FILE. Africans need to shape the narrative about their history and tell their own stories, says chairperson of the African World Heritage Fund Vusumuzi Mkhize. File picture: Simphiwe Mbokazi/African News Agency (ANA)
FILE. Africans need to shape the narrative about their history and tell their own stories, says chairperson of the African World Heritage Fund Vusumuzi Mkhize. File picture: Simphiwe Mbokazi/African News Agency (ANA)

Education key to preserving African history

By African News Agency Time of article published Apr 12, 2021

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CAPE TOWN – Africans need to shape the narrative about their history and need to tell their own stories, and it starts with education, chairperson of the African World Heritage Fund (AWHF) Vusumuzi Mkhize said.

“We must shape the narrative as Africans. We must also embed our own stories in our education system,” Mkhize said.

“I think if we have proper education systems that are able to gather historical facts about Africa’s development, growth and past, we then are able to make sure our future generations take pride in their Africanness and take pride in terms of telling their own stories by Africans for Africans.”

Mkhize said Africans should build the capacity to have the necessary skills and expertise in universities to develop appropriate portfolios and historical information to assist the world in understanding the perspectives of what Africans think about their history.

He said this would be important to remove the current distortions that are there, adding that the distortions were often made by those who looked at Africa as “the Dark Continent”.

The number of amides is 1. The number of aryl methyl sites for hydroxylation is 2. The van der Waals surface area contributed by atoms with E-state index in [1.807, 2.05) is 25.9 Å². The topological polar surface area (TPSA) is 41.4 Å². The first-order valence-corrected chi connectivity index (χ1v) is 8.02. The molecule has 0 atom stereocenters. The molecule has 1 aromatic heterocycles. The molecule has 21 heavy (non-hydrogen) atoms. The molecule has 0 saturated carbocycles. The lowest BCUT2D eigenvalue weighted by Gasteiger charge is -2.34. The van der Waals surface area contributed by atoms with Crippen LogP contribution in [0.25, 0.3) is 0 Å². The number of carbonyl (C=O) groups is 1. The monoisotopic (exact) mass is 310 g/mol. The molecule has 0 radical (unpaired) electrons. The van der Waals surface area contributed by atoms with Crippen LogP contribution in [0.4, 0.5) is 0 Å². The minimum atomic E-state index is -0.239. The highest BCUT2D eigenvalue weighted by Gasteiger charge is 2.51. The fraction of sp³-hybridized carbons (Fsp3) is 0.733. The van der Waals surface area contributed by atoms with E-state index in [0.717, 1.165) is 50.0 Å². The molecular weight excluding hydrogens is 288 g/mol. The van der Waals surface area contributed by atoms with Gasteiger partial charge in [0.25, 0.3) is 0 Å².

“(We need to) build the skills to be able to have knowledge about what is a criterion required for us to be able to say this portfolio of evidence that we submit to the world for them to recognise as a World Heritage Site, we are meeting those criteria.”

Mkhize was speaking as experts held a virtual meeting this week on Sites of Memory and the World Heritage Convention in Africa.

The objective of the four-day meeting was to reflect on putting into operation the concept of sites associated with memories of recent conflicts within the framework of the World Heritage Convention in Africa.

One participant, Crispin Yoka from the Democratic Republic of Congo (DRC), said Africans had already started writing their own stories.

“The facts cannot be drafted by other people who are not Africans.”

He said African historians had already started redrafting the history and heritage of Africans in schools and universities.

“We are making sure that the education systems take into account our stories,” he said.

Speaking during the opening ceremony of the meeting, the director-general of the International Centre for the Study of the Preservation and Restoration of Cultural Property (ICCROM), Dr Webber Ndoro, said world heritage concepts and practices could learn from the recent discussions that arose from the #BlackLivesMatter movement about heritage and museum development.

“Most museums and heritage sites in Africa celebrate colonial history; rarely do we find museums dedicated to African achievements and liberation struggles,” he said, adding that this was where the Sites of Memory could play an important role.

He said colonial history needs to be balanced with African heritage concepts.

The AWHF is an intergovernmental organisation that was launched in 2006 to support the effective conservation and protection of natural and cultural heritage of outstanding universal value in Africa.

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